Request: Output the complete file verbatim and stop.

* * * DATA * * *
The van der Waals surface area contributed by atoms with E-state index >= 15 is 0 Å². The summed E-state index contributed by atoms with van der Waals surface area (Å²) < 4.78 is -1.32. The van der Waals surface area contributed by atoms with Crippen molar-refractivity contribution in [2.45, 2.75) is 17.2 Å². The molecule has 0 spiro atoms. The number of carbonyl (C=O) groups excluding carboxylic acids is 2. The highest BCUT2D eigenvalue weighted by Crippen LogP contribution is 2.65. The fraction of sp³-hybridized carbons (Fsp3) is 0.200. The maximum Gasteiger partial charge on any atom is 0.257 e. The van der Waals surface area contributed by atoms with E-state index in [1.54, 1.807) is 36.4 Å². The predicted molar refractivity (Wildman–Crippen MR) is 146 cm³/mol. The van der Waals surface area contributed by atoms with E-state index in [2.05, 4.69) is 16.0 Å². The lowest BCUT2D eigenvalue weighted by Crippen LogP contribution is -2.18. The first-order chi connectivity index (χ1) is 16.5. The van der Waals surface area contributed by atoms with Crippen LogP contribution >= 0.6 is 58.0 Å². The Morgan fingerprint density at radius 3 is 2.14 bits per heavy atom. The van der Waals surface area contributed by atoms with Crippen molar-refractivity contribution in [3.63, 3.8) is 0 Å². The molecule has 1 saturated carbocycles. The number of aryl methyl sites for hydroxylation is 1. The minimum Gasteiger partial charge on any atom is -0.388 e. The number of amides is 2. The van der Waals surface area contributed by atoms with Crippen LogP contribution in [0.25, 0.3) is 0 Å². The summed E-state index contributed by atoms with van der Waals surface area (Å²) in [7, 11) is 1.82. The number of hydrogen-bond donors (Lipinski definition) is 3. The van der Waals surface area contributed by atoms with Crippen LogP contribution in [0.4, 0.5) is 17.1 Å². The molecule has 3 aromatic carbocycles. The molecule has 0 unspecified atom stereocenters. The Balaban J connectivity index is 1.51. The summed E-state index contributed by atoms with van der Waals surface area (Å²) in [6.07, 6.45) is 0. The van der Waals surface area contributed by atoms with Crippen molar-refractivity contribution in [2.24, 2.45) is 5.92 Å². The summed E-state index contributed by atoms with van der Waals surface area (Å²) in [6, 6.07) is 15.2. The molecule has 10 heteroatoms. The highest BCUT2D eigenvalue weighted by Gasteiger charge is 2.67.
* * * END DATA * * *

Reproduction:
The van der Waals surface area contributed by atoms with E-state index >= 15 is 0 Å². The summed E-state index contributed by atoms with van der Waals surface area (Å²) < 4.78 is -1.32. The van der Waals surface area contributed by atoms with Crippen molar-refractivity contribution in [2.45, 2.75) is 17.2 Å². The molecule has 0 spiro atoms. The number of carbonyl (C=O) groups excluding carboxylic acids is 2. The highest BCUT2D eigenvalue weighted by Crippen LogP contribution is 2.65. The fraction of sp³-hybridized carbons (Fsp3) is 0.200. The maximum Gasteiger partial charge on any atom is 0.257 e. The van der Waals surface area contributed by atoms with E-state index in [1.54, 1.807) is 36.4 Å². The predicted molar refractivity (Wildman–Crippen MR) is 146 cm³/mol. The van der Waals surface area contributed by atoms with E-state index in [2.05, 4.69) is 16.0 Å². The lowest BCUT2D eigenvalue weighted by Crippen LogP contribution is -2.18. The first-order chi connectivity index (χ1) is 16.5. The van der Waals surface area contributed by atoms with Crippen LogP contribution >= 0.6 is 58.0 Å². The Morgan fingerprint density at radius 3 is 2.14 bits per heavy atom. The van der Waals surface area contributed by atoms with Crippen molar-refractivity contribution in [3.63, 3.8) is 0 Å². The molecule has 1 saturated carbocycles. The number of aryl methyl sites for hydroxylation is 1. The minimum Gasteiger partial charge on any atom is -0.388 e. The number of amides is 2. The van der Waals surface area contributed by atoms with Crippen LogP contribution in [0.25, 0.3) is 0 Å². The summed E-state index contributed by atoms with van der Waals surface area (Å²) in [7, 11) is 1.82. The number of hydrogen-bond donors (Lipinski definition) is 3. The van der Waals surface area contributed by atoms with Crippen LogP contribution in [0.4, 0.5) is 17.1 Å². The molecule has 3 aromatic carbocycles. The molecule has 0 unspecified atom stereocenters. The Balaban J connectivity index is 1.51. The summed E-state index contributed by atoms with van der Waals surface area (Å²) in [6.07, 6.45) is 0. The van der Waals surface area contributed by atoms with Crippen molar-refractivity contribution in [2.24, 2.45) is 5.92 Å². The summed E-state index contributed by atoms with van der Waals surface area (Å²) in [6, 6.07) is 15.2. The molecule has 10 heteroatoms. The highest BCUT2D eigenvalue weighted by Gasteiger charge is 2.67.